Being told you have age-related macular degeneration (AMD) can be frustrating and upsetting, as simple everyday tasks such as reading become more difficult.
Speak to your GP if macular degeneration is having a significant effect on your daily life. They should be able to put you in touch with local support groups, who can provideguidance and practical help.
Alternatively, you could call theMacular Society helpline on 0300 3030 111 (openMonday to Friday, 9am to 5pm) or theRoyal National Institute of Blind People helpline on 0303 123 9999 (open Monday to Friday,8.45am to 5.30pm).
It's estimated around a third of people with AMD may have some form ofdepression or anxiety.
If you're struggling with the changes to your life, you should speak to your GP or ophthalmologist (eye specialist). They'll be able to discuss treatment options with you, such as counselling, or they can refer you to amental health professional for further assessment.
You'll need to inform theDVLA and your insurance company if you're diagnosed with AMD and you drive, as the condition may affect your ability to drive.
If your eyesight is only slightly affected, it may still be safe for you to drive a vehicle. However, you'll probably need to have a series of sight tests to prove this. Central vision is very important for driving, andyou won't be able to drive if you don't meet the standards set by the DVLA.
The GOV.UK website has more information and advice aboutmacular degeneration and driving.
Some people with macular degeneration experience visual hallucinations caused by their low vision. This is known as Charles Bonnet syndrome. It's estimated about 1 in 10 people with AMD experiences Charles Bonnet syndrome.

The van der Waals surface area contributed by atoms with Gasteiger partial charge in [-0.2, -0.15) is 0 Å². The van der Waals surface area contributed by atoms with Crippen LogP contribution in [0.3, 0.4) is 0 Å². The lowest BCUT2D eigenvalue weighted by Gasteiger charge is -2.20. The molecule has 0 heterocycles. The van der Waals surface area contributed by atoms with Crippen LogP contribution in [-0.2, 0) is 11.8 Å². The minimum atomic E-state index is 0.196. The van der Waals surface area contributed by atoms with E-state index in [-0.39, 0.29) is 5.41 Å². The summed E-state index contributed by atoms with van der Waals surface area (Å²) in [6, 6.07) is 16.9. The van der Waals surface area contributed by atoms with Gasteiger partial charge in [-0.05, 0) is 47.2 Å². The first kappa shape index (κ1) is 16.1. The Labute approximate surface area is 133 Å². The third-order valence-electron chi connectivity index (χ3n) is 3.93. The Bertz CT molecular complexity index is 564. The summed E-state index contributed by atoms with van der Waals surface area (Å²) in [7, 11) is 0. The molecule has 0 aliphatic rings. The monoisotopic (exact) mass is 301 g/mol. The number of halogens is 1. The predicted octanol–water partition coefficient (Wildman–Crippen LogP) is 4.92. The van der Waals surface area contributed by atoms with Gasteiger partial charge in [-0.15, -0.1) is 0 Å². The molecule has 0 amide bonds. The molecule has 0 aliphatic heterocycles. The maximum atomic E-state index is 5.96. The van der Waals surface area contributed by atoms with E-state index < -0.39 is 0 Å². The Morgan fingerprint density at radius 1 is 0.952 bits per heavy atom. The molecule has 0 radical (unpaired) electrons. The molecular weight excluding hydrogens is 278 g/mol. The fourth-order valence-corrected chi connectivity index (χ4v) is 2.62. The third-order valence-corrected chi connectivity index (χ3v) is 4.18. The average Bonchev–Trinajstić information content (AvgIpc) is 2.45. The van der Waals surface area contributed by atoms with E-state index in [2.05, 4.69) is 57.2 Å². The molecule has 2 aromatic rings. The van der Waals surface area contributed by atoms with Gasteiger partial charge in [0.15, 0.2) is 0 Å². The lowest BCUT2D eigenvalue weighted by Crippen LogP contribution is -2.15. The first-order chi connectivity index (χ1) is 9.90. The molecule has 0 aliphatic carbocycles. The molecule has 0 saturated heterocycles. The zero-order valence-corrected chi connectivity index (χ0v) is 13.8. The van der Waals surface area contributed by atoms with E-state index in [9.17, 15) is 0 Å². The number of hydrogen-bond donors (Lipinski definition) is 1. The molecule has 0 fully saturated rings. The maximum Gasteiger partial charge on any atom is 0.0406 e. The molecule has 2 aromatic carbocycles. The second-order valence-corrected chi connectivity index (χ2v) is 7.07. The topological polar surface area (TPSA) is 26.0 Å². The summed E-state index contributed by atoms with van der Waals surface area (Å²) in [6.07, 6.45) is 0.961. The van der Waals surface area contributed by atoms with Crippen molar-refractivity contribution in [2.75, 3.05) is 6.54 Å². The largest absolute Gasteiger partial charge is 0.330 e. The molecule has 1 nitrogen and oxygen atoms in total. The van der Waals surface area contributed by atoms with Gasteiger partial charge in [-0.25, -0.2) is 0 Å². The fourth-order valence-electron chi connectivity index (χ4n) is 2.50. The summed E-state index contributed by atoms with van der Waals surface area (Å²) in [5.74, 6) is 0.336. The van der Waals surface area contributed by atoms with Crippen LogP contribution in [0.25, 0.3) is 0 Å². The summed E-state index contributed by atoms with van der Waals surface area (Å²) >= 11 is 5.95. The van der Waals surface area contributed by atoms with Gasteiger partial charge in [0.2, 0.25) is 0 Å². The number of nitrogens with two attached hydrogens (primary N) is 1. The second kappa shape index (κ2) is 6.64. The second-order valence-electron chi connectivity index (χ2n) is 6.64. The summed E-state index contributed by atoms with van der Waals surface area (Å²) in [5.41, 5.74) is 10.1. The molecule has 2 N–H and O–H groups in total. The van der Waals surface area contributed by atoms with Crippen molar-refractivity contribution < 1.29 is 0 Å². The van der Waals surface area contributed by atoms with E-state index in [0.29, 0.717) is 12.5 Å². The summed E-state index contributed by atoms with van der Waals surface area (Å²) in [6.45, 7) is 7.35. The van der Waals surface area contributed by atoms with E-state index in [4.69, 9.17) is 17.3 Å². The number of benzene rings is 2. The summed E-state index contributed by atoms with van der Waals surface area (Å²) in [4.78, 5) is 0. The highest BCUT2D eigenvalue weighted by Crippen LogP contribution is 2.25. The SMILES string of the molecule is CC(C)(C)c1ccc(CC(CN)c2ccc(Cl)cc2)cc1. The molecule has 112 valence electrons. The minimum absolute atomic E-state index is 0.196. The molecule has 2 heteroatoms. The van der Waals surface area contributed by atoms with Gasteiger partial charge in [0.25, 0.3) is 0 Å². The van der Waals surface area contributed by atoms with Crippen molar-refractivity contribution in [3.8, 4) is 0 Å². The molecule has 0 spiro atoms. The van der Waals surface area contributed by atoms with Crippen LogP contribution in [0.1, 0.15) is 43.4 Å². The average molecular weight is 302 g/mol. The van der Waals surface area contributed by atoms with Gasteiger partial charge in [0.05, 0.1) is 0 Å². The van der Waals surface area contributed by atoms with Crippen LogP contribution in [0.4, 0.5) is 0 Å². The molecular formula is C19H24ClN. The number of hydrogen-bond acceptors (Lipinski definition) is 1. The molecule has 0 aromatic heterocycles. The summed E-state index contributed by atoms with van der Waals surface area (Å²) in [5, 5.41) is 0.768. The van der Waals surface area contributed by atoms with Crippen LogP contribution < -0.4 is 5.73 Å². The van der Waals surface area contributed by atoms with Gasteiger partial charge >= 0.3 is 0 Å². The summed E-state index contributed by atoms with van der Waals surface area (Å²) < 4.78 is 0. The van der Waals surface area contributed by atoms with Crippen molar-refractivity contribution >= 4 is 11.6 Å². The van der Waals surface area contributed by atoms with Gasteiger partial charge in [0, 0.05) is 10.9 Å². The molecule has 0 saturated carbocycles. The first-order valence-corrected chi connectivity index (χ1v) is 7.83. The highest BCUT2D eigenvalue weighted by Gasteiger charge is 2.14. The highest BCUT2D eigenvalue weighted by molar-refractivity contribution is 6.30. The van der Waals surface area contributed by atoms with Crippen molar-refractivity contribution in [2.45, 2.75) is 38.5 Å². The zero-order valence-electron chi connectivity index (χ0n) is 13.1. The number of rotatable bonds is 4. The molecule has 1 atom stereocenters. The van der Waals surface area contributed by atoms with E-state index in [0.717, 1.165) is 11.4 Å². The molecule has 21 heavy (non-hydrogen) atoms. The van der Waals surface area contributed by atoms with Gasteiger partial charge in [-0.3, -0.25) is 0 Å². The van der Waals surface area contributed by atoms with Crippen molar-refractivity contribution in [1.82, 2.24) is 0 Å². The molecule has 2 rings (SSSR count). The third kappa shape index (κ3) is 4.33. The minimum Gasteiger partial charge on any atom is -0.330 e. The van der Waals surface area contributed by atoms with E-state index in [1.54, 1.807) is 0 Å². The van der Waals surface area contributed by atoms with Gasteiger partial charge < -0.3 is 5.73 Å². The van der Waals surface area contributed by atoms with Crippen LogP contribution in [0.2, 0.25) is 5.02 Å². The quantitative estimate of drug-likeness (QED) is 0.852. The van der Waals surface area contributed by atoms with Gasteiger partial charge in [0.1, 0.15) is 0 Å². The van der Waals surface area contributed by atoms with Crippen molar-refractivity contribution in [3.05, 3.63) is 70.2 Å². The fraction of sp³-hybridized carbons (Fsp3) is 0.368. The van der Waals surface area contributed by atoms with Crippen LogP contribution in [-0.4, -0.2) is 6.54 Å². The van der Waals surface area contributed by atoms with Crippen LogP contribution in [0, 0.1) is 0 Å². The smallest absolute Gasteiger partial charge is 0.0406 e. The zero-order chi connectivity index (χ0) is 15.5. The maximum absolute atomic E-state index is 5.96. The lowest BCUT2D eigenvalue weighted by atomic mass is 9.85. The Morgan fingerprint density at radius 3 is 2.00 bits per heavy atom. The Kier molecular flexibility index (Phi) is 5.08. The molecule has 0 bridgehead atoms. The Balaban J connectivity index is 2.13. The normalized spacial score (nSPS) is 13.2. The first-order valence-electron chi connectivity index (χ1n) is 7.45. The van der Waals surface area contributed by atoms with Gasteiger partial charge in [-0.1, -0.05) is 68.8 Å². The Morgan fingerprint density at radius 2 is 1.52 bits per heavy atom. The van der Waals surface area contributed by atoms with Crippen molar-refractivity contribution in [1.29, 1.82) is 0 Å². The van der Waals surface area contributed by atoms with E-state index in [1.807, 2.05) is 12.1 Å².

As AMD can prevent you from receiving the visual stimulation you're used to, your brain can sometimes compensate by creating fantasy images or using images stored in your memory. These are known as hallucinations.
The hallucinations you experience may include unusual patterns or shapes, animals, faces, or an entire scene. They can be either black and white or colour, and may last from a few minutes to several hours. They're usually pleasant images, although they may be unsettling and scary to experience.
Many people with Charles Bonnet syndrome don't tell their GP about their symptoms because they worry it may be a sign of a mental condition. However, the hallucinations experienced with this syndrome are usually the result of a problem with your vision and not a reflection of your mental state.
Speak to your GP if you experience any kind of visual hallucination. There are ways they can help you learn how to cope. The hallucinations will usually last for around 18 months, although they may last yearsfor some people.
Find out about age-related macular degeneration (AMD), which mainly affects people over 50 years of age and usually leads to a gradual loss of central vision.
Read about the symptoms of age-related macular degeneration (AMD), which causes a loss of central vision that affects your ability to see objects and fine detail clearly.
Read about what causes macular degeneration. Dry AMD is the result of a build-up of waste material in the retina. Wet AMD is caused by tiny blood vessels that grow under the macula.
Find out how macular degeneration is diagnosed using a routine eye test, Amsler grid and retinal imaging techniques.
Read about managing dry AMD, including maximising low vision and dietary advice, plus the two main treatments for wet AMD: anti-VEGF medication and laser surgery.
Read about the possible complications of age-related macular degeneration (AMD), including depression, anxiety and visual hallucinations caused by Charles Bonnet syndrome.